In a just published commentary in IEEE Internet Computing, I go into a bit more detail about how provenance and linked data technologies are laying the ground work for fair trade data. Take a look and let me know what you think.



While exploring the London Science Museum, I saw this great exhibit for the Toaster Project. The idea was to try to build a modern day toaster from scratch. There’s a video describing the project below and more info about the project from the site linked above.  What was interesting was that to get some information about how things were produced, Thomas Thwaites had to go look in some pretty old books to see how things get produced. I think it would be cool to make it easy to link  every product in my house to how to produce it (or how it was created) without going through a 9 month process to figure it out.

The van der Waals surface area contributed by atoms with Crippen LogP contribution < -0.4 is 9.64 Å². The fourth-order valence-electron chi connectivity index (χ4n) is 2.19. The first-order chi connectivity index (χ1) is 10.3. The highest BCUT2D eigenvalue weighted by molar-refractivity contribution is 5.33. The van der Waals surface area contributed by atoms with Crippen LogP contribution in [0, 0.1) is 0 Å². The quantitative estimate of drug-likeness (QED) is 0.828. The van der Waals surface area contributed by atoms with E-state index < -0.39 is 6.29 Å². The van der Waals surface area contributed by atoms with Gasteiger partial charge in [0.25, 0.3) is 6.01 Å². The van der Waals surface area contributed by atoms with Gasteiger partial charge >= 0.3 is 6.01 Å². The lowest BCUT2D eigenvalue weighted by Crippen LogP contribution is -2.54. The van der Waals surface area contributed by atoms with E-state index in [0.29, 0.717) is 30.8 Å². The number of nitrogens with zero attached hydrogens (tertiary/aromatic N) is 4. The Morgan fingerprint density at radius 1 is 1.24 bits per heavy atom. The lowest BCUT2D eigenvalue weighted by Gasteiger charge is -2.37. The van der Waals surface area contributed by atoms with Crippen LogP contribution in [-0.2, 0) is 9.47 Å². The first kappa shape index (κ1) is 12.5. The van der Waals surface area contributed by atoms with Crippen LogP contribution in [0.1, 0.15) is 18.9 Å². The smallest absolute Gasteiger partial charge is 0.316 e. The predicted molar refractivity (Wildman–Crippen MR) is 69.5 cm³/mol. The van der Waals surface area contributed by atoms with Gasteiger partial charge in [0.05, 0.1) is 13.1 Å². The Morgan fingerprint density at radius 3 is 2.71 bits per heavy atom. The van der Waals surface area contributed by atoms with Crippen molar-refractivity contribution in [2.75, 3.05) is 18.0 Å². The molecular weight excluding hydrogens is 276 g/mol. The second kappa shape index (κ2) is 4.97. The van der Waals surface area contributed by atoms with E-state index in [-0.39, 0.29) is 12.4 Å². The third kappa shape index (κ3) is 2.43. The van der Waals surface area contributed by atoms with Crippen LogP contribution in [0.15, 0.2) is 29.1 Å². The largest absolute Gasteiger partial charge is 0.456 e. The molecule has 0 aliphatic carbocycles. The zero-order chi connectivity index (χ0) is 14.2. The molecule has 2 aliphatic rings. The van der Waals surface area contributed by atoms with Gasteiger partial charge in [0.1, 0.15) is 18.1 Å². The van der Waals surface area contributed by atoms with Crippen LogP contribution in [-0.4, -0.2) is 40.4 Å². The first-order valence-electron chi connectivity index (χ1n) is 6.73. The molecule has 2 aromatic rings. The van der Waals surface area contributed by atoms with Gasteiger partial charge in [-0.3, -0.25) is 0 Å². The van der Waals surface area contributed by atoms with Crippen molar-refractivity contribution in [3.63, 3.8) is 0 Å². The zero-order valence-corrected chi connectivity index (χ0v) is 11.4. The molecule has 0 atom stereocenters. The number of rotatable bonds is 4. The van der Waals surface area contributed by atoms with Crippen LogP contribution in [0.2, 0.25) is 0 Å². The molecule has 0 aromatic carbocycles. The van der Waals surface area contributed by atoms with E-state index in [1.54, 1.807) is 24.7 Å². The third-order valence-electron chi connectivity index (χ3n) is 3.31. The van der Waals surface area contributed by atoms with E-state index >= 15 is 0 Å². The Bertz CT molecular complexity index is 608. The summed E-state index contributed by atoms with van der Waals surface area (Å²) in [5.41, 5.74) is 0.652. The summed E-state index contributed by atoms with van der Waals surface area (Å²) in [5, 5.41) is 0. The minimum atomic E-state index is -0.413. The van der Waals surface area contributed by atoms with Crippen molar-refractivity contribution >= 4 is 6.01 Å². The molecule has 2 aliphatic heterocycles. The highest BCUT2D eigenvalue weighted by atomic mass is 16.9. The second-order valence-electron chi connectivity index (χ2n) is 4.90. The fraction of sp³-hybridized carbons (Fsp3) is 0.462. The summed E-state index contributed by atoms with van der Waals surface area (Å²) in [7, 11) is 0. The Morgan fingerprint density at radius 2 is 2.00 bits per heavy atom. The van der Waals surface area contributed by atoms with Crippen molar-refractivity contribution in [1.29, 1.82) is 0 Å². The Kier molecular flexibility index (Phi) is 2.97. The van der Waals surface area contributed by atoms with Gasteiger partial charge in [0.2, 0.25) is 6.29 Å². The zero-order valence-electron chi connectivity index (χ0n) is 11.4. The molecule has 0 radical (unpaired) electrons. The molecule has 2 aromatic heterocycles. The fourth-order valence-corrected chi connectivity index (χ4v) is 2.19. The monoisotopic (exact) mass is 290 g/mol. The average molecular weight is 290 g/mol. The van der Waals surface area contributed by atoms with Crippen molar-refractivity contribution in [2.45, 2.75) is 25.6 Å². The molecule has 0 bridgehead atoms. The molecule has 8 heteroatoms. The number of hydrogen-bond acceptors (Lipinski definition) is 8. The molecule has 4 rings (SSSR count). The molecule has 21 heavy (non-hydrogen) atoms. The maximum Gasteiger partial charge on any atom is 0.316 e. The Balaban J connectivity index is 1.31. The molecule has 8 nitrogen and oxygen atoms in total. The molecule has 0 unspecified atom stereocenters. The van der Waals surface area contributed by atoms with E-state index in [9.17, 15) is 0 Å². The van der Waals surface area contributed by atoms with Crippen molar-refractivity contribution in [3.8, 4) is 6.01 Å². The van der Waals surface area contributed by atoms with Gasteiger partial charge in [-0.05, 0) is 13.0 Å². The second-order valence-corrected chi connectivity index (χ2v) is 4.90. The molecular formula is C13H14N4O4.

Should you be responsible for the safety of your food? The article, Food Companies Are Placing the Onus for Safety on Consumers, in the New York Times is scary. The fundamental point is that it’s extremely difficult for companies that make ready-made frozen meals to verify the safety of their food  because the supply chains have gotten so complex and they cannot track the provenance of the ingredients. Furthermore, the manufactures have resisted putting in place tracking systems. From the article:

But government efforts to impose tougher trace-back requirements for ingredients have met with resistance from food industry groups including the Grocery Manufacturers Association, which complained to the Food and Drug Administration: “This information is not reasonably needed and it is often not practical or possible to provide it.